This film is one of those cases where much of the humor is contingent on the German language, and subtitles won’t help. Graffunda’s last name, for instance, becomes a joke when people refer to him as “Graf Funda.” “Graf” is usually translated to “Count” in English, which effectively destroys the joke. In another scene, after Graffunda discover that the Piesold’s young son has put his teddy bear in the washing machine, Graffunda makes a joke about the bear not being a “Waschbär” (“Das ist doch kein Waschbär!“). Waschbär—pronounced “wash bear”—is the German word for Racoon.2 An English subtitle of “He is a not a racoon” would make no sense in this context, and “wash bear” has no meaning in English. Short of adding a parenthetical notes, I see no way to translate this film’s dialog. Even the title of the original story—Graffunda räumt auf—has the added meaning not only of cleaning up, but of dispelling something, such as a myth.

The Man Who Replaced Grandma

Playing Erwin Graffunda is Winifried Glatzeder, best known as Paul in The Legend of Paul and Paula. Glatzeder had been working in films for a few years, when he got his first starring role in Siegfried Kühn’s 1971 film Time of the Storks (Zeit der Störche), the film was popular and people began to take notice of Glatzeder. The Man Who Replaced Grandma was his second starring role and helped further his reputation as a charming and unique-looking leading man, but it was his role in The Legend of Paul and Paula that put him on the map. So much so that he does a cameo as Paul in the 1999 comedy Sonnenallee (usually translated as Sun Alley, although, strictly speaking, an Allee is definitely not an alley).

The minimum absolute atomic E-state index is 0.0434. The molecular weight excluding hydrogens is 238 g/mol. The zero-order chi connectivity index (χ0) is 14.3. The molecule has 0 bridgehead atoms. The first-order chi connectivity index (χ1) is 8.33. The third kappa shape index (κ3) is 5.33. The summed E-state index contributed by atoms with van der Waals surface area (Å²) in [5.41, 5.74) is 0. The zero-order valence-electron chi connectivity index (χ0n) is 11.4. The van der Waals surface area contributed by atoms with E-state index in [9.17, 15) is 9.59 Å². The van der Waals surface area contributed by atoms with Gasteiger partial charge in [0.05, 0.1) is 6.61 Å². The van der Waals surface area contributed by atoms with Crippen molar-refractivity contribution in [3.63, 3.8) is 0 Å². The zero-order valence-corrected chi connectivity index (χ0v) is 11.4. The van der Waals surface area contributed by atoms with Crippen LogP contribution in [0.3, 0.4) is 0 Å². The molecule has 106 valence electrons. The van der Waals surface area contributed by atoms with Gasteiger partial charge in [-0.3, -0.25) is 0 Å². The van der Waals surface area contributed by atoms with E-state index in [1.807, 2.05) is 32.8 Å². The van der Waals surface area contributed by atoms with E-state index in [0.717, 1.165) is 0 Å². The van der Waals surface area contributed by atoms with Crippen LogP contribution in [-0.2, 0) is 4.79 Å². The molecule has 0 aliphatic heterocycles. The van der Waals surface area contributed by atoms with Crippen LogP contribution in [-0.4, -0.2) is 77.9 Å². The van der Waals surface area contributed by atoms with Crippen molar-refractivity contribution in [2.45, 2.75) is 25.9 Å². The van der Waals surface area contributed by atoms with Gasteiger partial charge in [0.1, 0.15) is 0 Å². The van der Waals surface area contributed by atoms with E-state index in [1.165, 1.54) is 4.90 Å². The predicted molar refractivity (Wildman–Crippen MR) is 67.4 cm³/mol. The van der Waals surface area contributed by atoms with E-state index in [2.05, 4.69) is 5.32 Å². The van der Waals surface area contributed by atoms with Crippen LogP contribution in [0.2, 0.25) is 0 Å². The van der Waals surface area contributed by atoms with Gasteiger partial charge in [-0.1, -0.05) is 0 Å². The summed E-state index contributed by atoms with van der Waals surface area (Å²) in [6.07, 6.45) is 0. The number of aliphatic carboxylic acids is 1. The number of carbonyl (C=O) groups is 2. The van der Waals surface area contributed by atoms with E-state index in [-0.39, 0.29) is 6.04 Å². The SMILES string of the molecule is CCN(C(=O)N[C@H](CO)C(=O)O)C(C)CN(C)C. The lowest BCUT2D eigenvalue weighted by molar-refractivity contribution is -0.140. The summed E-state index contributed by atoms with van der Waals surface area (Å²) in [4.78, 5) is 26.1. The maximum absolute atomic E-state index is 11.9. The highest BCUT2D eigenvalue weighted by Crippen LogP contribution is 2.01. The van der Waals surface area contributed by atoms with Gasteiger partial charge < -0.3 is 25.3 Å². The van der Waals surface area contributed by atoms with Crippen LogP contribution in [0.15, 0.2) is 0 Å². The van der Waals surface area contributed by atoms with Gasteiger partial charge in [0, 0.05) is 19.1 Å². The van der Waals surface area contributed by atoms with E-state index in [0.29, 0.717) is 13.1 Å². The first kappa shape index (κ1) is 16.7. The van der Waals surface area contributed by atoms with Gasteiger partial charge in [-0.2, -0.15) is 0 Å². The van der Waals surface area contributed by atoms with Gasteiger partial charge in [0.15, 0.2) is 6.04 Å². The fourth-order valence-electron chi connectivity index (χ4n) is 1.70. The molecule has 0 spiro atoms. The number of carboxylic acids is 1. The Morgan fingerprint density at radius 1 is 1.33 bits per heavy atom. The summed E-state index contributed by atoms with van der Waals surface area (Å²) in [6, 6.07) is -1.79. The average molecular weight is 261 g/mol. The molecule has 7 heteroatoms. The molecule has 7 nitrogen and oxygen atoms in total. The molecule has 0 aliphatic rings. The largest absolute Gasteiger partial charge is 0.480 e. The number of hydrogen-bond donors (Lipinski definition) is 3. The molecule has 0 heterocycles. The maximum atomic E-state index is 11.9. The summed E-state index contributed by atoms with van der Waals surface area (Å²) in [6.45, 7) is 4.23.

Playing Mr. and Mrs. Piesold are Rolf Herricht and Marita Böhme respectively. Herricht was already a well-known comic actor by the time he made this film, appearing often on television and in the DEFA classic Beloved White Mouse. Böhme had starred opposite Herricht once before in Hero of the Reserve (Der Reserveheld), and had proven to have a talent for comedy in films such as On the Sunny Side and Carbide and Sorrel. Also appearing in the film are the fine comic actors Marianne Wünscher and Fred Delmare.

Special mention must be given to Katrin Martin, who plays the Piesold daughter Gaby. In her first film role, Martin maintains a perfect balance of a teenager who is sexually aware, but not really ready to know what to do with it. Martin was a graduate of the Rostock drama school, and has appeared in many stage productions. She is best known for her portrayal of Rose Red in the DEFA Märchenfilm Snow White and Rose Red (Schneeweißchen und Rosenrot). After the Wende, film roles became scarcer, so she turned to audio, producing radio plays for children. She currently lives in Berlin.

Katrin Martin